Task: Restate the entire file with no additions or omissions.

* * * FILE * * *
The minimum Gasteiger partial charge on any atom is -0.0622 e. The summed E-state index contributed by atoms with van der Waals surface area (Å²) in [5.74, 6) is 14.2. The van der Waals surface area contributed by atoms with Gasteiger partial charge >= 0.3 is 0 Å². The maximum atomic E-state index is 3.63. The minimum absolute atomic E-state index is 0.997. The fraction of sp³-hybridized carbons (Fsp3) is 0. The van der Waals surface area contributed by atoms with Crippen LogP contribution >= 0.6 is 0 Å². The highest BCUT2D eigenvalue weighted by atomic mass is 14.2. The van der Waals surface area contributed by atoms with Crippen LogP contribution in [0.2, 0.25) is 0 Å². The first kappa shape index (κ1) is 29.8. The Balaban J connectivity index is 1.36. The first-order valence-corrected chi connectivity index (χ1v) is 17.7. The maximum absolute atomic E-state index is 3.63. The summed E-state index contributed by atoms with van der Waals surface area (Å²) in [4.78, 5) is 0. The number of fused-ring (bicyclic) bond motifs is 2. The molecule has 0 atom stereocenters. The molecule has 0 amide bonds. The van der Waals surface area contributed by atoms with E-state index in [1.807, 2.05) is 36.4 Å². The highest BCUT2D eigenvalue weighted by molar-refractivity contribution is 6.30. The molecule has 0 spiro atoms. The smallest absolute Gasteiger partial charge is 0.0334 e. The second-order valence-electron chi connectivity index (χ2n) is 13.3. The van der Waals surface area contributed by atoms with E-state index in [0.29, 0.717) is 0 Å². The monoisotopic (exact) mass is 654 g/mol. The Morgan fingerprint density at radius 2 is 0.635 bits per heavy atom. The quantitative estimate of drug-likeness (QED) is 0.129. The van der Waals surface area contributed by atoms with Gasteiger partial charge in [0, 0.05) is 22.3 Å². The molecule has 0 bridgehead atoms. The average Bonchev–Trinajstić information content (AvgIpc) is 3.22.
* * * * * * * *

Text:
The minimum Gasteiger partial charge on any atom is -0.0622 e. The summed E-state index contributed by atoms with van der Waals surface area (Å²) in [5.74, 6) is 14.2. The van der Waals surface area contributed by atoms with Gasteiger partial charge >= 0.3 is 0 Å². The maximum atomic E-state index is 3.63. The minimum absolute atomic E-state index is 0.997. The fraction of sp³-hybridized carbons (Fsp3) is 0. The van der Waals surface area contributed by atoms with Crippen LogP contribution >= 0.6 is 0 Å². The highest BCUT2D eigenvalue weighted by atomic mass is 14.2. The van der Waals surface area contributed by atoms with Crippen LogP contribution in [0.2, 0.25) is 0 Å². The first kappa shape index (κ1) is 29.8. The Balaban J connectivity index is 1.36. The first-order valence-corrected chi connectivity index (χ1v) is 17.7. The maximum absolute atomic E-state index is 3.63. The summed E-state index contributed by atoms with van der Waals surface area (Å²) in [4.78, 5) is 0. The number of fused-ring (bicyclic) bond motifs is 2. The molecule has 0 atom stereocenters. The molecule has 0 amide bonds. The van der Waals surface area contributed by atoms with E-state index in [1.807, 2.05) is 36.4 Å². The highest BCUT2D eigenvalue weighted by molar-refractivity contribution is 6.30. The molecule has 0 spiro atoms. The smallest absolute Gasteiger partial charge is 0.0334 e. The second-order valence-electron chi connectivity index (χ2n) is 13.3. The van der Waals surface area contributed by atoms with E-state index in [0.29, 0.717) is 0 Å². The monoisotopic (exact) mass is 654 g/mol. The Morgan fingerprint density at radius 2 is 0.635 bits per heavy atom. The quantitative estimate of drug-likeness (QED) is 0.129. The van der Waals surface area contributed by atoms with Gasteiger partial charge in [0, 0.05) is 22.3 Å². The molecule has 0 bridgehead atoms. The average Bonchev–Trinajstić information content (AvgIpc) is 3.22.